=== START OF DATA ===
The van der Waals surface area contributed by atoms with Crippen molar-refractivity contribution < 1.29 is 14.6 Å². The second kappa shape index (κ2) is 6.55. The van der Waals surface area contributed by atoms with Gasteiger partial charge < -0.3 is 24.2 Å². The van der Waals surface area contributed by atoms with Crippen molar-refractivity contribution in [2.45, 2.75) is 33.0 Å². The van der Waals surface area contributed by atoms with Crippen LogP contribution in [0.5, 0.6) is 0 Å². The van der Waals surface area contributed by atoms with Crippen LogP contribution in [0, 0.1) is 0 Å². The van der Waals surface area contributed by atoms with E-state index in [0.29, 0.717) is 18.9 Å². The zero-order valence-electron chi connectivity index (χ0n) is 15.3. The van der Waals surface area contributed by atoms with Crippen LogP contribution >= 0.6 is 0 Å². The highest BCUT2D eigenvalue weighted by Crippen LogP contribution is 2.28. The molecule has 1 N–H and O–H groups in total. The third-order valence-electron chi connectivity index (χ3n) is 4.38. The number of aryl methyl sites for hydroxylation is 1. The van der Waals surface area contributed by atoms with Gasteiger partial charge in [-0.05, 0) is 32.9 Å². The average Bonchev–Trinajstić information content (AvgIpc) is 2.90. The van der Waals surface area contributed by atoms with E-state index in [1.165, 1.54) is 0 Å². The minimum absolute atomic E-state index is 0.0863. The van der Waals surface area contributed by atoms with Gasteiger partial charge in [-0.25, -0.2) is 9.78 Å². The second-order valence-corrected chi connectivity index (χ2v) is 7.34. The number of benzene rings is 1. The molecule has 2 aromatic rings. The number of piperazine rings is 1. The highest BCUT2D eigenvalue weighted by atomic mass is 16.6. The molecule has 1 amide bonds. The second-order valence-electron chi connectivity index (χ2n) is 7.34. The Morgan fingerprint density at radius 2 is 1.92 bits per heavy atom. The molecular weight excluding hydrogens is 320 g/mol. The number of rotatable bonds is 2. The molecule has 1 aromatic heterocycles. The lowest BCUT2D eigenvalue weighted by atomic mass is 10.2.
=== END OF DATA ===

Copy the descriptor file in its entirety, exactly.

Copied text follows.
The van der Waals surface area contributed by atoms with Crippen molar-refractivity contribution < 1.29 is 14.6 Å². The second kappa shape index (κ2) is 6.55. The van der Waals surface area contributed by atoms with Gasteiger partial charge < -0.3 is 24.2 Å². The van der Waals surface area contributed by atoms with Crippen molar-refractivity contribution in [2.45, 2.75) is 33.0 Å². The van der Waals surface area contributed by atoms with Crippen LogP contribution in [0.5, 0.6) is 0 Å². The van der Waals surface area contributed by atoms with Crippen LogP contribution in [0, 0.1) is 0 Å². The van der Waals surface area contributed by atoms with E-state index in [0.29, 0.717) is 18.9 Å². The zero-order valence-electron chi connectivity index (χ0n) is 15.3. The van der Waals surface area contributed by atoms with Crippen LogP contribution >= 0.6 is 0 Å². The highest BCUT2D eigenvalue weighted by Crippen LogP contribution is 2.28. The molecule has 1 N–H and O–H groups in total. The third-order valence-electron chi connectivity index (χ3n) is 4.38. The number of aryl methyl sites for hydroxylation is 1. The van der Waals surface area contributed by atoms with Gasteiger partial charge in [-0.05, 0) is 32.9 Å². The average Bonchev–Trinajstić information content (AvgIpc) is 2.90. The van der Waals surface area contributed by atoms with E-state index in [1.165, 1.54) is 0 Å². The minimum absolute atomic E-state index is 0.0863. The van der Waals surface area contributed by atoms with Gasteiger partial charge in [-0.25, -0.2) is 9.78 Å². The second-order valence-corrected chi connectivity index (χ2v) is 7.34. The number of benzene rings is 1. The molecule has 2 aromatic rings. The number of piperazine rings is 1. The highest BCUT2D eigenvalue weighted by atomic mass is 16.6. The molecule has 1 amide bonds. The second-order valence-electron chi connectivity index (χ2n) is 7.34. The Morgan fingerprint density at radius 2 is 1.92 bits per heavy atom. The molecular weight excluding hydrogens is 320 g/mol. The number of rotatable bonds is 2. The molecule has 1 aromatic heterocycles. The lowest BCUT2D eigenvalue weighted by atomic mass is 10.2.